He studied classics at the universities of Glasgow and Oxford, and had no less than six of his works published while still at University. After graduating he became a diplomat acting as PS to Lord Milner, High Commissioner for South Africa (which country was to feature in a number of his novels). On return to the UK he became a partner in Thomas Nelson, living in Salisbury Green, and editor of the Spectator.

On the outbreak of the Great War he worked for the British War Propaganda Bureau; became an officer in the Intelligence Corps where he wrote speeches and communiqués for Douglas Haig; and ended up as Director of Information under the future Lord Beaverbrook.

After the War he devoted most of his time to writing, but was elected in 1927 as the Unionist Party member for the Combined Scottish Universities seat. As early as 1910 he had stood as a Unionist candidate in the Borders. However, he was quite a liberal unionist as he supported women’s suffrage, national insurance, and the reform of the House of Lords. He also strongly admired Gladstone. Archie Roylance’s speech probably reflected much of Buchan’s liberal unionist political views.

In 1935 Buchan was appointed Lord Tweedsmuir before he was sent to Canada as Governor General, in which post he died in 1940. Buchan was still held in very high regard in Canada. He argued that a Canadian’s first loyalty was to Canada not to the British Empire. He was a champion of multiculturalism - a word he invented. He argued that ethnic groups in Canada should retain their individuality and make their contribution to the nation, and that the strongest nations were those made up of different elements. He also argued successfully that his successors as Governor General should be Canadians.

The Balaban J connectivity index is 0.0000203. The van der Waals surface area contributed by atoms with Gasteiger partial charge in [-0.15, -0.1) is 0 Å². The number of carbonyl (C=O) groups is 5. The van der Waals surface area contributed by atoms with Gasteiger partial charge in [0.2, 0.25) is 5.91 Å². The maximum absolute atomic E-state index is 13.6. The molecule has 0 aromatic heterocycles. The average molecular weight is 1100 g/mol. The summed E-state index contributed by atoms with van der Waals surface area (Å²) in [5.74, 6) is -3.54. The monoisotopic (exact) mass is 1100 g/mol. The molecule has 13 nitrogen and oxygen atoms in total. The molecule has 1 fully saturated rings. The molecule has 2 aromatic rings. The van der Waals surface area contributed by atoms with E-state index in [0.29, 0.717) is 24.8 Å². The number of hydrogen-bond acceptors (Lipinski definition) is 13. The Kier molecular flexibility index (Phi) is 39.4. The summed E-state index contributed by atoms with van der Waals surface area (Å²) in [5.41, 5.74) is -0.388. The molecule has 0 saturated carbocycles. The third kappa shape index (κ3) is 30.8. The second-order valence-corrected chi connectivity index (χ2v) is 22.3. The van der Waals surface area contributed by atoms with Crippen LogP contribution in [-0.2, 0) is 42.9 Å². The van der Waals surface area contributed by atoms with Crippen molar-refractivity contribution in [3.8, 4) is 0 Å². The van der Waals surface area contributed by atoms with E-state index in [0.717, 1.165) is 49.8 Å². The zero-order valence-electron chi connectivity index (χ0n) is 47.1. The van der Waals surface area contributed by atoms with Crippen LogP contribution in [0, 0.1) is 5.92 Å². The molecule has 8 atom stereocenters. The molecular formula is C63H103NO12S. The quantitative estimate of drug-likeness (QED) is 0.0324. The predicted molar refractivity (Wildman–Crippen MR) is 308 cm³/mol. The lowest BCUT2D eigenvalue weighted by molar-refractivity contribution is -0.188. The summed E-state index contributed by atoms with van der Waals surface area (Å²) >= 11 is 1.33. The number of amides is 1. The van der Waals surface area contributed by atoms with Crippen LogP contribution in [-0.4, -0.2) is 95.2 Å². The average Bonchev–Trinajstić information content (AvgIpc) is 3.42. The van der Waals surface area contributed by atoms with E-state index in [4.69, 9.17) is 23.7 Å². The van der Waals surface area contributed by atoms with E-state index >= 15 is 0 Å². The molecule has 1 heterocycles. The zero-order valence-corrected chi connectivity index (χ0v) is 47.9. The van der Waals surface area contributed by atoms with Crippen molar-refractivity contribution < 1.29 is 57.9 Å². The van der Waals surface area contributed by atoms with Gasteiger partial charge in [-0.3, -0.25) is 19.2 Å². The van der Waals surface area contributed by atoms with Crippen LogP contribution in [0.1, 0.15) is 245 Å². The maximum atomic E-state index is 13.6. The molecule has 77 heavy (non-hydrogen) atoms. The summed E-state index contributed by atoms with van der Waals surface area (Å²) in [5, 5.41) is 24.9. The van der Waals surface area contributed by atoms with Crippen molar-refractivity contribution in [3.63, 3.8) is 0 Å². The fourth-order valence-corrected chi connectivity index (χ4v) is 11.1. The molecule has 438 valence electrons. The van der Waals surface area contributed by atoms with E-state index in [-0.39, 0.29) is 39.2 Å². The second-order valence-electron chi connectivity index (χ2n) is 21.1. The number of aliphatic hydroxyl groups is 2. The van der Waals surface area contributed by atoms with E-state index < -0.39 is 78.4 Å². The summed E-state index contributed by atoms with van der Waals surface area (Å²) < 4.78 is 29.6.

He was best known for his thrillers, in particular “The Thirty-Nine Steps” (1915), which along with “The Riddle of the Sands” was the first modern thriller novel. However, arguably his best novels, as Buchan himself thought, were his historical ones. The proposer particularly recommended “A Lost Lady of Old Years”; “Midwinter” and “Witch Wood”. His lives of Montrose and Scott were also superb. Buchan indeed wrote over 100 works including poetry, essays, journalism, histories, biographies and some 30 novels. The influence of Stevenson and Conan Doyle on Buchan’s narrative skill was palpable.

The proposer had chosen “John Macnab” for this discussion, partly because it was an amusing, difficult to classify, novel, and partly because it provided an opportunity to compare and contrast it with Andrew Greig’s updated version. There was a good review in Scots of the two books on Wikipedia.

So how did the Group react? Everyone had enjoyed the Buchan – “beautifully written, fluent, and very amusing – and a brilliant idea”, “easy, humorous, rollicking read”, “a well-crafted page-turner”. But two reservations were expressed.

One was discomfort with the cast of upper class grandees and the class-conscious, snobbish society they inhabited (and which the author seemed to endorse).

The other was that the book was a lightweight jeu d’esprit (although Buchan, who worked hardest at his historical fiction, might have agreed). The characters who collectively comprised John Macnab were hardly differentiated and it was difficult to remember who was who. If you compared this book with the “most popular” books published in 1925 (most popular as assessed by contributors to the “goodreads” website) it was competing with “Mrs Dalloway” by Virginia Woolf, “The Trial” by Franz Kafka, and “In Our Time” by Hemingway, works of much greater substance.